The Polish-Soviet war, like the majority of the other conflicts in Eastern Europe of that time, was more of an accident then a planned design. In the chaos prevailing in the first months of 1919, it was unlikely that anyone in Bolshevik Russia or in the new Second Republic of Poland would have deliberately planned a major foreign war. Poland, its territory a major frontline of the First World War, was unstable politically and already engaged in border conflicts with Germany (Silesian Uprisings) and Czechoslovakia (border conflicts between Poland and Czechoslovakia), while the attention and policies of revolutionary Russia were predominantly directed at dealing with counter-revolution and with the intervention by the western powers.
This began to change in late 1919, however, when Vladimir Lenin, leader of Russia's new communist government, succumbed to a buoyant optimism, inspired by the Red Army's civil-war victories over White Russian anticommunist forces and their western allies on Russian territory. The Bolsheviks acted on a conviction that historical processes would soon lead to rule of the proletariat in all nations, and that the withering away of national states would eventually bring about a worldwide communist community. The main impetus to the coming war with Poland lay in the Bolsheviks’ avowed intent to link their Revolution in Russia with an expected revolution in Germany. Lenin saw Poland as the bridge that the Red Army would have to cross in order to link the two revolutions and to assist other communist movements in Western Europe. As Lenin himself remarked, "That was the time when everyone in Germany, including the blackest reactionaries and monarchists, declared that the Bolsheviks would be their salvation."
The Soviet offensive into Poland would be an opportunity "to probe Europe with the bayonets of the Red Army." It would be the Soviet Union's first penetration into Europe proper, the first attempt to export the Bolshevik Revolution by force. In a telegram, Lenin exclaimed: "We must direct all our attention to preparing and strengthening the Western Front. A new slogan must be announced: Prepare for war against Poland.". The political purpose of the Red Army's advance was not to conquer Europe directly. Its purpose was to provoke social change and revolution. In the words of General Tukhachevsky: "To the West! Over the corpse of White Poland lies the road to world-wide conflagration. March on Vilno, Minsk, Warsaw!"Electronic Museum of the Polish-Soviet War
- Maps of the Polish-Bolshevik War: Campaign Maps by Robert Tarwacki, 
- The Polish-Russian War and the Fight for Polish Independence
- Józef Haller and the Blue Army
- Russo-Polish War bibliography in English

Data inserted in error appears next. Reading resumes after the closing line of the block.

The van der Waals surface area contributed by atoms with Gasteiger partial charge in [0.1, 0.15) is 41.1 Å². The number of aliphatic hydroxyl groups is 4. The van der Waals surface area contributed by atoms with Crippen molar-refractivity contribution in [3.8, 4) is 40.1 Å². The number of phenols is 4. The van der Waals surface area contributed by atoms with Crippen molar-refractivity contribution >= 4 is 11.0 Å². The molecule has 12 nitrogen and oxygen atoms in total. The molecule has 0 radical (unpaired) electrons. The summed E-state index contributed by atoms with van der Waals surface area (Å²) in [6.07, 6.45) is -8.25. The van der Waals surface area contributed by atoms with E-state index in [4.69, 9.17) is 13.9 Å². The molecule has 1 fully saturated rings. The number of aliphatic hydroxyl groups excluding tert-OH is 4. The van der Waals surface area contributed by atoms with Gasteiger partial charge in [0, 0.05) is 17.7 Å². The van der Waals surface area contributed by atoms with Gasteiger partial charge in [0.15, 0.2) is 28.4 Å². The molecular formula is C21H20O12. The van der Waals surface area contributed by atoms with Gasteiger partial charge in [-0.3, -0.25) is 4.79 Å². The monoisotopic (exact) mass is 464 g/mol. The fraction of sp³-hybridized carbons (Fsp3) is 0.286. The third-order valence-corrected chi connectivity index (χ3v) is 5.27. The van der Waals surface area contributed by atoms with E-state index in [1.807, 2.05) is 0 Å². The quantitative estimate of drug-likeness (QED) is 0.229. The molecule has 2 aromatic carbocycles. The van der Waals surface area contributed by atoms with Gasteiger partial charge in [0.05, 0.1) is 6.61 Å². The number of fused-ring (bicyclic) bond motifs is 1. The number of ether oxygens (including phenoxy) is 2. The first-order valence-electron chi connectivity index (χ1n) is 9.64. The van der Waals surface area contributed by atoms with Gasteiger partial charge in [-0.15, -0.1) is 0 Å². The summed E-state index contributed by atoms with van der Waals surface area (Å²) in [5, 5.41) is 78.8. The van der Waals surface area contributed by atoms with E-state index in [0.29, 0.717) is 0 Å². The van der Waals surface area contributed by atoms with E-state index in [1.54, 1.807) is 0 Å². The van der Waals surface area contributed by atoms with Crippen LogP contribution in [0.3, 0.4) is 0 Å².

- Lincoln, Red Victory: a History of the Russian Civil War.
- ^ Mikhail Tukhachevski, order of the day, July 2, 1920.
- ^ Jeńcy i internowani rosyjscy... and Zwycięzcy za drutami...
- ^ Ścieżyński, Radjotelegrafja...
- ^ Kozaczuk, Enigma.
- Davies, Norman, White Eagle, Red Star: the Polish-Soviet War, 1919-20, Pimlico, 2003, ISBN 0712606947. (First edition: St. Martin's Press, inc., New York, 1972)
- Keenan, Jeremy , The Pole: the Heroic Life of Jozef Pilsudski, Gerald Duckworth & Co. Ltd, 2004, ISBN 0715632108.
- Watt, Richard M. , Bitter Glory: Poland and Its Fate, 1918-1939, Hippocrene Books, 1998, ISBN 0781806739.
- D'Abernon, Edgar Vincent, The Eighteenth Decisive Battle of the World: Warsaw, 1920, Hyperion Press, 1977, ISBN 0883554291.
- Lincoln, W. Bruce , Red Victory: a History of the Russian Civil War, Da Capo Press, 1999, ISBN 0306809095.
- Ścieżyński, Mieczysław , [Colonel of the (Polish) General Staff], Radjotelegrafja jako źrodło wiadomości o nieprzyjacielu (Radiotelegraphy as a Source of Intelligence on the Enemy), Przemyśl, [Printing and Binding Establishment of (Military) Corps District No. X HQ], 1928, 49 pp.
- Kahn, David, The Code-Breakers, New York, Macmillan, 1967.
- Karpus, Zbigniew , Jeńcy i internowani rosyjscy i ukraińscy na terenie Polski w latach 1918-1924, Toruń 1997, ISBN 8371740204. Polish table of contents online. English translation: Russian and Ukrainian prisoners of war and internees kept in Poland in 1918-1924, Wydawn. Adam Marszałek, 2001, ISBN 8371749562.
- Karpus, Zbigniew, Alexandrowicz Stanisław, Zwycięzcy za drutami. Jeńcy polscy w niewoli (1919-1922). Dokumenty i materiały (Victors behind the fences. Polish POWs (1919-1922). Documents and materials). Wydawnictwo Uniwersytetu Mikołaja Kopernika w Toruniu, Toruń, 1995, ISBN 8323106274.
- Kozaczuk, Władysław , Enigma: How the German Machine Cipher Was Broken, and How It Was Read by the Allies in World War Two, edited and translated by Christopher Kasparek, Frederick, Maryland, University Publications of America, 1984, ISBN 0890935475.
- Wandycz, Piotr , General Weygand and the Battle of Warsaw, Journal of Central European Affairs, 1960
- Polish Politics, and the Battle of Warsaw, 1920 Slavic Review, Vol. 46, No. 3/4. (Autumn - Winter, 1987), p. 503
- Himmer, Robert , Soviet Policy Toward Germany during the Russo-Polish War, 1920 Slavic Review, Vol. 35, No. 4. (Dec., 1976), p. 667
- Fiddick, Thomas , The "Miracle of the Vistula": Soviet Policy versus Red Army Strategy, The Journal of Modern History, Vol. 45, No. 4. (Dec., 1973), pp. 626-643
- Biskupski, M.B. , Paderewski, Polish Politics, and the Battle of Warsaw, 1920, Slavic Review, Vol. 46, No. 3/4, Autumn - Winter, 1987 pp. 503-512